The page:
December 17, 2009
It's hard to ignore the cheerful tinkling of the Salvation Army bells at Christmastime—or not to drop a gift in the plate for the special foreign missions offering Christmas Eve.
But there's something about the Christmas season that awakens our generosity. After all, God did not spare His own Son, but gave Him as a gift that first Christmas, and how can we not likewise show generosity to others?
But this Christmas, Americans, worried about their finances, are clinging tighter than ever to their wallets. An AP news report recently revealed that while the same number of Americans are still giving to charity, they are giving far less. For many churches and non-profits, the report explains, "the need for their services is increasing at the same time donations are decreasing."
That's certainly something we understand at Prison Fellowship. Prisoners' families are struggling this Christmas especially. Many prisoners have reached out to us to help them care for their families this Christmas—by sending the love of Christ through a gift and the Gospel message to their children through Prison Fellowship's Angel Tree program.
And this year, because times are so tough, we have 50,000 children who don't yet have a sponsor. You may have heard us on the air redoubling our efforts to insure that not one of these children is forgotten.
Because I've seen firsthand how much a gift like this can do to reconcile a family both to one another and to God, I'm not ashamed to boldly ask for your help even in such difficult times as these.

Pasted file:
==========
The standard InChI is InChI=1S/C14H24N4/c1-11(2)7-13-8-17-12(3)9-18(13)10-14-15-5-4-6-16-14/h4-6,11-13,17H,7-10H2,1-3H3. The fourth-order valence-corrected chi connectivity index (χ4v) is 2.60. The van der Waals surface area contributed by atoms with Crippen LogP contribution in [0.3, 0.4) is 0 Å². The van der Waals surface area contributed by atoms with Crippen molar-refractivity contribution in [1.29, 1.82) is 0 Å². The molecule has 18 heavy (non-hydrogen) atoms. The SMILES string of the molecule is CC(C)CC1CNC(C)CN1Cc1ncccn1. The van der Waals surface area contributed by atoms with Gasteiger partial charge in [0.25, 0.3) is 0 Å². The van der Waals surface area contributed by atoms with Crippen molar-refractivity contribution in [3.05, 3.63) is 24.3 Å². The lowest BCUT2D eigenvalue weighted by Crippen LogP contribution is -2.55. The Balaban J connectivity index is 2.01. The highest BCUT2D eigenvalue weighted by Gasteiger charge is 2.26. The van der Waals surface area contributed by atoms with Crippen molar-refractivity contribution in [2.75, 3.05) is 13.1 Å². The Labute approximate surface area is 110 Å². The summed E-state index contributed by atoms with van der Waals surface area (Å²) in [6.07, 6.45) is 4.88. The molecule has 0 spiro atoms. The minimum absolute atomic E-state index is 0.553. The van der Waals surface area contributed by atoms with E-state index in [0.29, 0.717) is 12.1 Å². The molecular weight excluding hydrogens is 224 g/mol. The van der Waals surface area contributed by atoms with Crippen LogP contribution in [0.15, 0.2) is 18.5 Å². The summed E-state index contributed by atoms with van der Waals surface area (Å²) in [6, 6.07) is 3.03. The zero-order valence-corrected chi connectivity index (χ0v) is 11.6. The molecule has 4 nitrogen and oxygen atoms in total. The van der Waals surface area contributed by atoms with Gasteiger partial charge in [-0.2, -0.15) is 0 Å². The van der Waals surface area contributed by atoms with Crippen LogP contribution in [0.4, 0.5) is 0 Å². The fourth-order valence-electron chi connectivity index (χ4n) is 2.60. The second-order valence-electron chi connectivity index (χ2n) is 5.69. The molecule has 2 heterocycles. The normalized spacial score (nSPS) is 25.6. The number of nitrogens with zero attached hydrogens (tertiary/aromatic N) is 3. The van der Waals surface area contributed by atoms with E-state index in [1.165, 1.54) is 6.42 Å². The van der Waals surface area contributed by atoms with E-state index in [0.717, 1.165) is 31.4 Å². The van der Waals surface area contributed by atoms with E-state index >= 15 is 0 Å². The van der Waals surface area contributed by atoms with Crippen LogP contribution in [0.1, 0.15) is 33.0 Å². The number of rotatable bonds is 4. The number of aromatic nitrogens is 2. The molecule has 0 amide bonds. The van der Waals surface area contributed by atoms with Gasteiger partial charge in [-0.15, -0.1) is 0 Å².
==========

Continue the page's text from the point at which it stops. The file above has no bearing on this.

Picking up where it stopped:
But as I do, I also want to make something clear. I'm not asking that your gifts to Angel Tree replace what you would normally tithe to your church or the gifts you normally give to other ministries. God calls us to tithe to our local church bodies—my wife Patty and I do it, and strongly believe it is the duty of every believer. And other ministries—like this radio station, for example—need your support as much as ever.
So what I ask you to do is to consider giving to Angel Tree this Christmas season, giving sacrificially—over and above what you normally give. I'm not afraid to ask that of you because that's what Christians have always done in the most difficult times. It's not that Christians somehow weathered storms like the Great Depression unscathed. Instead, they invited hungry neighbors to their table when they themselves were struggling. They did this because this is how Jesus taught us to live.
But through such hard times, God gives the Church a tremendous opportunity to show the culture what we value most and where our ultimate trust resides.
So even as I ask you to visit us online at AngelTree.org to sponsor a prisoner's child, I want to challenge you to make the most of the opportunity we have in these kinds of times.
As we give sacrificially, let's demonstrate to a watching world that there is a treasure that is dearer and better than anything this world treasures. It's the Lord Jesus Christ.
Treasure Him this Christmas by sharing your earthly treasure with those who need it most.